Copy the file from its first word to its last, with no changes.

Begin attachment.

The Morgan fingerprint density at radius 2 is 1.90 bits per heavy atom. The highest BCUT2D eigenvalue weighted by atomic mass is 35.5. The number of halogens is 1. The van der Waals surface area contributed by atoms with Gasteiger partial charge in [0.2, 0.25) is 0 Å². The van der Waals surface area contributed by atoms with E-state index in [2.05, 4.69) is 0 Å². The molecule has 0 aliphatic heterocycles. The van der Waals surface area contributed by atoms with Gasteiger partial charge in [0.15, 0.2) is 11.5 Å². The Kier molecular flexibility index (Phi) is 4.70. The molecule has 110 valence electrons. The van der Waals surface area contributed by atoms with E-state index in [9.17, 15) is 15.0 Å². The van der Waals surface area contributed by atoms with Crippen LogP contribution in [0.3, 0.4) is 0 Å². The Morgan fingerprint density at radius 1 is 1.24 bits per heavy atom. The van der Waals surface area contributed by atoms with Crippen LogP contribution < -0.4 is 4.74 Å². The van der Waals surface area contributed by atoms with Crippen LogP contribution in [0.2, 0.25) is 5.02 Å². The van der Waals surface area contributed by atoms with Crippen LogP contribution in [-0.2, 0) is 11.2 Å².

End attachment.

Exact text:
The Morgan fingerprint density at radius 2 is 1.90 bits per heavy atom. The highest BCUT2D eigenvalue weighted by atomic mass is 35.5. The number of halogens is 1. The van der Waals surface area contributed by atoms with Gasteiger partial charge in [0.2, 0.25) is 0 Å². The van der Waals surface area contributed by atoms with E-state index in [2.05, 4.69) is 0 Å². The molecule has 0 aliphatic heterocycles. The van der Waals surface area contributed by atoms with Gasteiger partial charge in [0.15, 0.2) is 11.5 Å². The Kier molecular flexibility index (Phi) is 4.70. The molecule has 110 valence electrons. The van der Waals surface area contributed by atoms with E-state index in [9.17, 15) is 15.0 Å². The van der Waals surface area contributed by atoms with Crippen LogP contribution in [0.3, 0.4) is 0 Å². The Morgan fingerprint density at radius 1 is 1.24 bits per heavy atom. The van der Waals surface area contributed by atoms with Crippen LogP contribution < -0.4 is 4.74 Å². The van der Waals surface area contributed by atoms with Crippen LogP contribution in [0.2, 0.25) is 5.02 Å². The van der Waals surface area contributed by atoms with Crippen LogP contribution in [-0.2, 0) is 11.2 Å².